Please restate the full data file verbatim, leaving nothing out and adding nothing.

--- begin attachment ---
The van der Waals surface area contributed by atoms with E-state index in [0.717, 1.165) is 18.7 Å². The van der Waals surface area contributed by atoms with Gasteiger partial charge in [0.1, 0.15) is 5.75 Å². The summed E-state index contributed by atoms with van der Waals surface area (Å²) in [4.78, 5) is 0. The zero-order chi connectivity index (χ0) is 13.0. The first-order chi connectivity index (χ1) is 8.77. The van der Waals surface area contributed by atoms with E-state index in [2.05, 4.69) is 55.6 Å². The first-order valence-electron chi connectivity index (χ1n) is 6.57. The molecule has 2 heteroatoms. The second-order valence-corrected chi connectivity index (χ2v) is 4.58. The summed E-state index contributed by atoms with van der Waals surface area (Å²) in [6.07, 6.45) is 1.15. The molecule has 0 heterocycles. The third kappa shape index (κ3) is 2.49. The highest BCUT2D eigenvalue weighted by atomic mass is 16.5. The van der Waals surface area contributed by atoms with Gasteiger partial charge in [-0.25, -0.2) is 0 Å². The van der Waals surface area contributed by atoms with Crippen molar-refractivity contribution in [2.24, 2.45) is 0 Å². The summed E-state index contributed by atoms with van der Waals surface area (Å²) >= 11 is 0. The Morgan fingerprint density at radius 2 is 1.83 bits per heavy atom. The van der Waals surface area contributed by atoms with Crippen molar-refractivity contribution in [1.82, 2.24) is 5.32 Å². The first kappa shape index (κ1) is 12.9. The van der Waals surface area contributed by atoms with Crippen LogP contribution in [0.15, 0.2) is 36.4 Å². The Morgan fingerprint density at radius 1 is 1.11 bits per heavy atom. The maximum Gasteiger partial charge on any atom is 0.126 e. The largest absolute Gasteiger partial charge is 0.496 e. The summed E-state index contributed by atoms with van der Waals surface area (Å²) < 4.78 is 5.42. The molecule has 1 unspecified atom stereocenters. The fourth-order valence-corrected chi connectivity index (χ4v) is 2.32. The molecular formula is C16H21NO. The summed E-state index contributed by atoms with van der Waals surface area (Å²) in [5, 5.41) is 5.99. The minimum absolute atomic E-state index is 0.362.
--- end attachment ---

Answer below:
The van der Waals surface area contributed by atoms with E-state index in [0.717, 1.165) is 18.7 Å². The van der Waals surface area contributed by atoms with Gasteiger partial charge in [0.1, 0.15) is 5.75 Å². The summed E-state index contributed by atoms with van der Waals surface area (Å²) in [4.78, 5) is 0. The zero-order chi connectivity index (χ0) is 13.0. The first-order chi connectivity index (χ1) is 8.77. The van der Waals surface area contributed by atoms with E-state index in [2.05, 4.69) is 55.6 Å². The first-order valence-electron chi connectivity index (χ1n) is 6.57. The molecule has 2 heteroatoms. The second-order valence-corrected chi connectivity index (χ2v) is 4.58. The summed E-state index contributed by atoms with van der Waals surface area (Å²) in [6.07, 6.45) is 1.15. The molecule has 0 heterocycles. The third kappa shape index (κ3) is 2.49. The highest BCUT2D eigenvalue weighted by atomic mass is 16.5. The van der Waals surface area contributed by atoms with Gasteiger partial charge in [-0.25, -0.2) is 0 Å². The van der Waals surface area contributed by atoms with Crippen molar-refractivity contribution in [2.24, 2.45) is 0 Å². The summed E-state index contributed by atoms with van der Waals surface area (Å²) >= 11 is 0. The Morgan fingerprint density at radius 2 is 1.83 bits per heavy atom. The van der Waals surface area contributed by atoms with Crippen molar-refractivity contribution in [1.82, 2.24) is 5.32 Å². The first kappa shape index (κ1) is 12.9. The van der Waals surface area contributed by atoms with Crippen LogP contribution in [0.15, 0.2) is 36.4 Å². The Morgan fingerprint density at radius 1 is 1.11 bits per heavy atom. The maximum Gasteiger partial charge on any atom is 0.126 e. The largest absolute Gasteiger partial charge is 0.496 e. The summed E-state index contributed by atoms with van der Waals surface area (Å²) < 4.78 is 5.42. The molecule has 1 unspecified atom stereocenters. The fourth-order valence-corrected chi connectivity index (χ4v) is 2.32. The molecular formula is C16H21NO. The summed E-state index contributed by atoms with van der Waals surface area (Å²) in [5, 5.41) is 5.99. The minimum absolute atomic E-state index is 0.362.